I’ve been wanting to post about this for a long time now but I haven’t had the chance until now. While channel surfing the other day, I came across one of Dubai’s not-so-famous channels and watched an old Kuwaiti TV show called, “Ela Abee Wa Ommy ma3a-ta7ayiah” (Greetings To My Mother and Father?). I haven’t seen that show before but after a breif moment I came to realize how much of our culture had changed:
The first thing that caught my attention was what the actors were wearing. Even though their clothes weren’t revealing, the cosy pajamas (dara3at) bring in a very private atmosphere to the scene. If we compare this set with something similar from today’s “drama shows”, the question of how degrading/embarrassing/taboo it must be to appear in public television looking like that arises.
Here’s Khalid Al-Nifisi in his sleeping dishdasha
and Abdulrahman Al-Agil in his.
Huda Hussain watching TV.
Typically on today’s shows, teenage girls always have secret boyfriends who converse through mobile/SMS. The directors believe that this element supposedly takes the show to the realms of “reality TV”. In my honest opinion, the scene with Huda simply watching TV is much more realistic because it feels tremendously natural and believable.
Hayat Al-Fahad comforting her son.
Here’s something else you don’t see on today’s shows: kissing! Obviously I’m not talking about grown-ups but rather the “motherly love” elements in drama. We often see parents hugging or holding their children but kissing is very rare even though it’s almost an involuntary action in real life. Instead, directors sill prefer yelling, slapping and crying to deliver on suspense and promote violence because it’s “reality”. Do they even realize that kids watch their shows? :/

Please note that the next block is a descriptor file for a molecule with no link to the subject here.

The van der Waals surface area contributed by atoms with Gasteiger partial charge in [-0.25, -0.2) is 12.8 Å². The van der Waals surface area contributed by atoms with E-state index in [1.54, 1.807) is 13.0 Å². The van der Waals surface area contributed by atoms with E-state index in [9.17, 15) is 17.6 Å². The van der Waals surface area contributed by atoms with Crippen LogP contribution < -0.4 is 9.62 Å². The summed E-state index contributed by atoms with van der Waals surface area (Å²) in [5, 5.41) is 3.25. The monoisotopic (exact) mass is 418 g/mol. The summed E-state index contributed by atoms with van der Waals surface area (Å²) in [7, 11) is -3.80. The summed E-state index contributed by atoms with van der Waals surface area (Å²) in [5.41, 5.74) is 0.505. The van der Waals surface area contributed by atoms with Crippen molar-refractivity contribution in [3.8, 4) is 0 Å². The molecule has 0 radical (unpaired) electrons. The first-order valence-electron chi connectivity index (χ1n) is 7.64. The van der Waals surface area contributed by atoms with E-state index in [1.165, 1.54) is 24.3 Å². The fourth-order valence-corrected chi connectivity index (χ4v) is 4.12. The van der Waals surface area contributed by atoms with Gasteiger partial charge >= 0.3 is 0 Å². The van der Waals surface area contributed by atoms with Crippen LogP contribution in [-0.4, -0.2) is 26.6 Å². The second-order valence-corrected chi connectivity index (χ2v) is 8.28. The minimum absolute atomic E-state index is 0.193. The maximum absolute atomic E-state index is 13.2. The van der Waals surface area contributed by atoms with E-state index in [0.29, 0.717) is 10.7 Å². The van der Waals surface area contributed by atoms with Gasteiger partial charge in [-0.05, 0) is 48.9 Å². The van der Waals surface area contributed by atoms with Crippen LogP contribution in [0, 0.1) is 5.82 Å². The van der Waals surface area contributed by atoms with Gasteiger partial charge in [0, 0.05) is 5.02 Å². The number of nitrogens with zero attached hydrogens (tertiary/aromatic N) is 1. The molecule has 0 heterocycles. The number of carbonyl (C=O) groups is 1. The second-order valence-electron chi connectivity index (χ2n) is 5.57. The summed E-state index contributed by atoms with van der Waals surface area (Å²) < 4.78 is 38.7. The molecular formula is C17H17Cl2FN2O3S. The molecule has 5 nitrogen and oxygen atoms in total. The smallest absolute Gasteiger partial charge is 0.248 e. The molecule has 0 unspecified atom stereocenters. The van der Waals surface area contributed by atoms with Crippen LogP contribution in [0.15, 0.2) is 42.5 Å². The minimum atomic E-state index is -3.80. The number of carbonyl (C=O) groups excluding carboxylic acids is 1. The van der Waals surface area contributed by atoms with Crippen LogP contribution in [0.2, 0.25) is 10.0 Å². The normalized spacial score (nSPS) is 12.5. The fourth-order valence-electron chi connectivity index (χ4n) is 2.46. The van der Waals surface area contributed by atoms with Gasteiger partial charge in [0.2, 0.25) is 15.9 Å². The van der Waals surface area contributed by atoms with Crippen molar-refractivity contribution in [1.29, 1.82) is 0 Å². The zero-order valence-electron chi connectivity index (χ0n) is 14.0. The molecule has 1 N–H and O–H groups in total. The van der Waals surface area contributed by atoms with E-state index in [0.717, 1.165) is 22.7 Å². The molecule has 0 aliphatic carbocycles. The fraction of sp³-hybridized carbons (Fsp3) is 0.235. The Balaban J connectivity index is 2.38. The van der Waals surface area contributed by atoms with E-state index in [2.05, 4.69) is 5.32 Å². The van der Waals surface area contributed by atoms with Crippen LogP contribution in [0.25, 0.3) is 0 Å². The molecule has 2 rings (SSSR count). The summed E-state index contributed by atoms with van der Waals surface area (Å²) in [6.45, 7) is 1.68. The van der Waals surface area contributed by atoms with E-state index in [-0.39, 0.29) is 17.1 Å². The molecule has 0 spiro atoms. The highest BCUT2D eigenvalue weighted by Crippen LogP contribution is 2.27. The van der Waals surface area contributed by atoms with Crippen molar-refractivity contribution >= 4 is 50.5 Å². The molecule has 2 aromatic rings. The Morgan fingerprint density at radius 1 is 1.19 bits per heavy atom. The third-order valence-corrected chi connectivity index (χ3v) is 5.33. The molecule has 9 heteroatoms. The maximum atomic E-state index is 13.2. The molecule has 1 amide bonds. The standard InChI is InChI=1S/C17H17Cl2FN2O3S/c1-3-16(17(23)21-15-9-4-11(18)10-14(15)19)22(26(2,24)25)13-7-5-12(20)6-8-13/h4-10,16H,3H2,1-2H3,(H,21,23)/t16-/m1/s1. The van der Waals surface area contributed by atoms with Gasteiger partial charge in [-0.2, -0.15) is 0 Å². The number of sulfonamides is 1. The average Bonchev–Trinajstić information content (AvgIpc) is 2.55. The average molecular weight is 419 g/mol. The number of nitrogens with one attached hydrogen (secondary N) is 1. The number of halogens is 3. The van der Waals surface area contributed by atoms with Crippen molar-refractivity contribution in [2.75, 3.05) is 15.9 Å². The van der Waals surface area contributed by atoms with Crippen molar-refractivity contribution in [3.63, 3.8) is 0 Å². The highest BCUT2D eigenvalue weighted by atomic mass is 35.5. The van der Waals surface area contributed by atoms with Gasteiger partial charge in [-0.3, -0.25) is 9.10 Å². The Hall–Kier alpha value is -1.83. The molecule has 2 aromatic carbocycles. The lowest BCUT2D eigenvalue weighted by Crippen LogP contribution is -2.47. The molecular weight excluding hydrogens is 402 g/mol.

A better shot of Hayat Al-Fahad.
With 2006 approaching, I couldn’t help but think about the differences between past and present. Read my Grandparents Talk post if you haven’t done so and then compare them with some words of today:
“Gez” – New word with no past equivalent.
“Maleeq” – New version of bayi’7, momil or sa’7eef.
“Yabeela” – New version of mishtihy or widdy.
“Ticowwib” – New version of an8il (make a copy of).
“Ay Shay” – Overly used phrase to express shock, surprise or disbelief.
“Turi8em/Te’6ebbu6/Messij” – Appeared after the “mobile phone revolution”. (Giving your number to someone)
“Chayyik” – New version of shoof or 6ali3 (check it out).
Will 2006 and beyond bring about a different kind of thinking? Who knows. Happy new year for now anyway :P